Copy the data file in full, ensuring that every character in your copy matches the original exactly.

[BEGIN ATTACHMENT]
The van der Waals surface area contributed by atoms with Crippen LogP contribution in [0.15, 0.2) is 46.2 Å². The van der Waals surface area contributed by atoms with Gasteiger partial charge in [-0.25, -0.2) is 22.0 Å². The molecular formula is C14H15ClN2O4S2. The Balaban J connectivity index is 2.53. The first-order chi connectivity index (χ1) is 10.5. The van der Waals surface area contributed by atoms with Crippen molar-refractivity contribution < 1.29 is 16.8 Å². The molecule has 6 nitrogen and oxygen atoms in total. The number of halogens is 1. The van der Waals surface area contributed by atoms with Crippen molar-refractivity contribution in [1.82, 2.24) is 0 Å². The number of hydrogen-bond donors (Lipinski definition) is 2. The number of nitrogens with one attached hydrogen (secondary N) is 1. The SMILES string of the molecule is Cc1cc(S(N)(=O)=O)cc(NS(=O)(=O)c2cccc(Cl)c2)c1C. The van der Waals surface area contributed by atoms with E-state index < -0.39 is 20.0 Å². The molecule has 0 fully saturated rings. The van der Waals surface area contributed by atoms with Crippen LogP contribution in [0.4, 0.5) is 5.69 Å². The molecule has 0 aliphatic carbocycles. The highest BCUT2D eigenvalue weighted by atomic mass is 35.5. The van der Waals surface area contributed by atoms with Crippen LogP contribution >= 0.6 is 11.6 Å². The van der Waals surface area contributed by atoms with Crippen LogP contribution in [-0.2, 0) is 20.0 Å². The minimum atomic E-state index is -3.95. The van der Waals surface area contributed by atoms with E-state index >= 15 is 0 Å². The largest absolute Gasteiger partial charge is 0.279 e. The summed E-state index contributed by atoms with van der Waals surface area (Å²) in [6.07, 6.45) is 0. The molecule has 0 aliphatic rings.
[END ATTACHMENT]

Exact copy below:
The van der Waals surface area contributed by atoms with Crippen LogP contribution in [0.15, 0.2) is 46.2 Å². The van der Waals surface area contributed by atoms with Gasteiger partial charge in [-0.25, -0.2) is 22.0 Å². The molecular formula is C14H15ClN2O4S2. The Balaban J connectivity index is 2.53. The first-order chi connectivity index (χ1) is 10.5. The van der Waals surface area contributed by atoms with Crippen molar-refractivity contribution < 1.29 is 16.8 Å². The molecule has 6 nitrogen and oxygen atoms in total. The number of halogens is 1. The van der Waals surface area contributed by atoms with Crippen molar-refractivity contribution in [1.82, 2.24) is 0 Å². The number of hydrogen-bond donors (Lipinski definition) is 2. The number of nitrogens with one attached hydrogen (secondary N) is 1. The SMILES string of the molecule is Cc1cc(S(N)(=O)=O)cc(NS(=O)(=O)c2cccc(Cl)c2)c1C. The van der Waals surface area contributed by atoms with E-state index < -0.39 is 20.0 Å². The molecule has 0 fully saturated rings. The van der Waals surface area contributed by atoms with Crippen LogP contribution in [0.4, 0.5) is 5.69 Å². The molecule has 0 aliphatic carbocycles. The highest BCUT2D eigenvalue weighted by atomic mass is 35.5. The van der Waals surface area contributed by atoms with Crippen LogP contribution >= 0.6 is 11.6 Å². The van der Waals surface area contributed by atoms with Crippen LogP contribution in [-0.2, 0) is 20.0 Å². The minimum atomic E-state index is -3.95. The van der Waals surface area contributed by atoms with E-state index >= 15 is 0 Å². The largest absolute Gasteiger partial charge is 0.279 e. The summed E-state index contributed by atoms with van der Waals surface area (Å²) in [6.07, 6.45) is 0. The molecule has 0 aliphatic rings.